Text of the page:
• IP addresses
  • Biometric data, including retinal, finger, and voice prints
  • Photographic images
  • Other unique identifying numbers, characteristics, or codes that can be linked to an individual

In any form of communication concerning a person’s healthcare, all information shared would be considered “identified” if it contains even one of these 18 HIPAA identifiers.

Covered entities must be very careful when handling PHI, especially when it can appear on common documents and channels like the following:

  • Emails
  • Health-related examination results, such as MRI scans and blood tests
  • Phone and fax history
  • Appointment records
  • Billing details

What Is Not Considered PHI?

Technically, any health information that lacks the 18 identifiers listed above is not considered PHI. In other words, it cannot be traced back to any individual who received healthcare.

Health information concerning people who have been deceased for 50 years or beyond is also not considered PHI anymore.

If you want to use existing PHI for specific purposes, such as research and marketing, you must first de-identify it. Under the HIPAA Privacy Rule, de-identification is the process by which you remove all 18 identifiers from the PHI.

Once stripped off, a qualified statistician will check the information to ensure that it is not linked to the individual.

Keeping PHI Secure

The HIPAA Security Rule mandates that all covered entities make an effort to keep protected health information secure at all times. There are three HIPAA requirements and security standards for compliance, including:

  • Administrative safeguards, including the protocols, policies, and procedures for accessing PHI, medical HIPAA training
  • Physical safeguards, such as control over data storage locations and other IT equipment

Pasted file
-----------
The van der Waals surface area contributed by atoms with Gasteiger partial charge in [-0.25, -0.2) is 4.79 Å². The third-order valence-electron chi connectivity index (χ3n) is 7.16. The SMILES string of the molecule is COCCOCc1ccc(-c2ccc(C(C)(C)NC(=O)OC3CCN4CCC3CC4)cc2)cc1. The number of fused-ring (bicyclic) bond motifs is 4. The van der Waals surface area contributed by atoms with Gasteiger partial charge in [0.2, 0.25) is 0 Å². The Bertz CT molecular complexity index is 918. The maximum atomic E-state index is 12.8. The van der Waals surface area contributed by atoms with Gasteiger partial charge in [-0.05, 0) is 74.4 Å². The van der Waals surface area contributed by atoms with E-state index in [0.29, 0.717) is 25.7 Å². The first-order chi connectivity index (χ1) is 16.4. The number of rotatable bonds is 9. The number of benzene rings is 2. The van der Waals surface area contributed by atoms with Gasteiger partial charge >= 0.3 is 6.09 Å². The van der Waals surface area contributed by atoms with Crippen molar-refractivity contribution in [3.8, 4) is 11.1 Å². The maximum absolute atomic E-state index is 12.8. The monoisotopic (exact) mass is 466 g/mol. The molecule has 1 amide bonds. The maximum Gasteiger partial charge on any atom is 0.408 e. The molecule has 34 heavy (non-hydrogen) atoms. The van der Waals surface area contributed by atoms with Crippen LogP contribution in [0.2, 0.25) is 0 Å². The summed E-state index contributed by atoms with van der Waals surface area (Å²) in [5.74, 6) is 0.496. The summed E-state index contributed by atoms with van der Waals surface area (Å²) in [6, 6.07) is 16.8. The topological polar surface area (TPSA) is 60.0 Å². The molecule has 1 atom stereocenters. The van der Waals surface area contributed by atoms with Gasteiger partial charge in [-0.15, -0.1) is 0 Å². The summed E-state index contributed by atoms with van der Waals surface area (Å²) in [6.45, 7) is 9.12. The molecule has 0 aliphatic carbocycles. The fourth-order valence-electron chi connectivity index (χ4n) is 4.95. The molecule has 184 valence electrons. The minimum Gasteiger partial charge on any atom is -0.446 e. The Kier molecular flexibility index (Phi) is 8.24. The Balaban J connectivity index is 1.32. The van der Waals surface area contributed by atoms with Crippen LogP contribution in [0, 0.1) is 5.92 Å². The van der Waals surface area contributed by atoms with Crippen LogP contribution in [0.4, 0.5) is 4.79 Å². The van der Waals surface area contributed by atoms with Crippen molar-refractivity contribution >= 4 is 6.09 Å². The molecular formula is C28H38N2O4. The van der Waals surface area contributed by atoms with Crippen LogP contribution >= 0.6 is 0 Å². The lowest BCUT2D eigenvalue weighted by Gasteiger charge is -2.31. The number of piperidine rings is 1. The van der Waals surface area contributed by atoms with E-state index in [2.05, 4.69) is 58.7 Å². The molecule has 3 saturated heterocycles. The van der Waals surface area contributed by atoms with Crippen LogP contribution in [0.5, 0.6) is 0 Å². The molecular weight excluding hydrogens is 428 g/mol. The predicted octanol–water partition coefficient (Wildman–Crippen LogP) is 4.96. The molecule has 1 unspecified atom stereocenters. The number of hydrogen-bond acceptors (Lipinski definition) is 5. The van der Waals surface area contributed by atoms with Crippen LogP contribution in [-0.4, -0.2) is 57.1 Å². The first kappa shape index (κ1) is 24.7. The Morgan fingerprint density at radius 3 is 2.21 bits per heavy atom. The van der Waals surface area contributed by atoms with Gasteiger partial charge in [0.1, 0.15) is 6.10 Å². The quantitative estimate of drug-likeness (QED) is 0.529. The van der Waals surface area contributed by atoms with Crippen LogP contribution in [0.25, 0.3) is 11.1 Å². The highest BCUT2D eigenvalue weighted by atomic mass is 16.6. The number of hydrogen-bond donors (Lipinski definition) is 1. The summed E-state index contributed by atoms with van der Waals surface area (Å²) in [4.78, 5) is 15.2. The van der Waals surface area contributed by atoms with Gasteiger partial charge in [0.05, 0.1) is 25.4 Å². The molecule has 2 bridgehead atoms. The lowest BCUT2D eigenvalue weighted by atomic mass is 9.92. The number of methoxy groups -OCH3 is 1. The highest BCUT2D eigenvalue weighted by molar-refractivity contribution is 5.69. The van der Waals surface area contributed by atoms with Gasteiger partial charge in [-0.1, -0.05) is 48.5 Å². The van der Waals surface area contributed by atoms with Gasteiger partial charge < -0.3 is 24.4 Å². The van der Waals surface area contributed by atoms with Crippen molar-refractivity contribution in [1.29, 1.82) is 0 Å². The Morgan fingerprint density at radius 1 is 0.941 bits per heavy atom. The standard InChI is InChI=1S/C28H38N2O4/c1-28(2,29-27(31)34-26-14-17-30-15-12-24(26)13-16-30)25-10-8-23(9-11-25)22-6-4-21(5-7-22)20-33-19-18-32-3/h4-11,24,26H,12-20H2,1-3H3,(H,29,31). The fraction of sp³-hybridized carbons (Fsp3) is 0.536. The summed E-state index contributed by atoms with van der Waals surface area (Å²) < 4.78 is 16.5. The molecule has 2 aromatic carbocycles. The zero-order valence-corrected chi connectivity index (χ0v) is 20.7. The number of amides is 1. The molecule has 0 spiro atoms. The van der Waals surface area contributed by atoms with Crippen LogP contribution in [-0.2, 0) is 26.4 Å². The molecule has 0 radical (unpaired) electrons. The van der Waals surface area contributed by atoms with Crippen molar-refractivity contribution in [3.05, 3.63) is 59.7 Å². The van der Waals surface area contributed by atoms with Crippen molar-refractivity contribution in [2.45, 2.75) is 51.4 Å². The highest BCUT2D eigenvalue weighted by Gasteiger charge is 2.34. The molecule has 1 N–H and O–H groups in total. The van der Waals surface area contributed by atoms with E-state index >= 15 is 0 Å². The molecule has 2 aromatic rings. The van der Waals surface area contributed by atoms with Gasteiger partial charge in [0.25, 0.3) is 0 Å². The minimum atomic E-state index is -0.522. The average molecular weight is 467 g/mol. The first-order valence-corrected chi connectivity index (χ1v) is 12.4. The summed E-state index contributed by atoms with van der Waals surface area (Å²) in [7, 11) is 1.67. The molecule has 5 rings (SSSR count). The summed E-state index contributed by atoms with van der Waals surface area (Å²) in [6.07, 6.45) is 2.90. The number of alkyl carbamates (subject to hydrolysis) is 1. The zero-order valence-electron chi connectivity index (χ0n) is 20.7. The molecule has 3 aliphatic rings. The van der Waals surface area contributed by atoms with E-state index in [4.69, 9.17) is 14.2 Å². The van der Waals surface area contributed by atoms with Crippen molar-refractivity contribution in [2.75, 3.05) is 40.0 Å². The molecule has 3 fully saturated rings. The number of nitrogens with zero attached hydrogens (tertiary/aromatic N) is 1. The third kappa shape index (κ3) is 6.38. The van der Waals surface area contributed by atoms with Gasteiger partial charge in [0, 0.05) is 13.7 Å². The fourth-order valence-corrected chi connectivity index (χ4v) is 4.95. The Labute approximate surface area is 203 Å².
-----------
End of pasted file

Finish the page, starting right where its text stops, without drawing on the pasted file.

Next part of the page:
• Technical safeguards, including encryption techniques, secure transmission of PHI, and other cybersecurity measures

At Physician’s Resource, your reliable HIPAA consulting provider, we understand how challenging it is for any healthcare and insurance provider to keep up with these safeguards. With our experience in digital security and compliance, we’re here to help—both in securing PHI and in Oregon HIPAA audit protection.

Together with our experts, let’s ensure that you keep your PHI secure and minimize the risk of violating HIPAA. In turn, you can avoid hefty fines, whether legal, social, or financial. And more than that, you successfully protect the privacy and security of your clients.

Call us at 1-800-615-1729 today and talk with our veteran compliance specialists for HIPAA audit help.


How to avoid hipaa violations clipboard with fine

Common Ways You May Be Violating HIPAA

Many companies in the healthcare industry, including you, might be violating HIPAA regulations in one way or another. If the Office for Civil Rights detects these violations during audits, you’re in for hefty penalties—both legal and financial.

HIPAA standards are challenging to follow as they evolve continuously. This makes it similarly harder to keep up with the latest violations. While you should be able to avoid these mistakes with HIPAA compliance consulting, getting to know what you might be neglecting allows you to be more proactive.

1. Lack of Proper HIPAA Training

As a covered entity, training your employees on the various standards, regulations, and policies required by HIPAA is a must. This ensures that they don’t mishandle protected health information. In fact, medical HIPAA training for your workforce isn’t just recommended—it’s mandated by the law.

2. Leaving Records Unsecured

While medical HIPAA training takes effect, there may still be cases where members of your staff fail to follow set protocols. For example, they might leave physical files lying on desktops when they should’ve been properly locked inside a secure filing cabinet.

For electronic PHI (ePHI), you should ensure that it’s secured with passwords to prevent unauthorized access, on top of file encryption. If you want to share them with relevant bodies, you are required to use encrypted channels, too.

Negligence in these technical aspects is a direct HIPAA violation.

Depending on the state where your business is located, some laws may also mandate encryption for ePHI. Make sure to check local regulations, such as the Washington HIPAA requirements, on top of the common standards to ensure you minimize the risk of violations.

3. Gossiping About Protected Health Information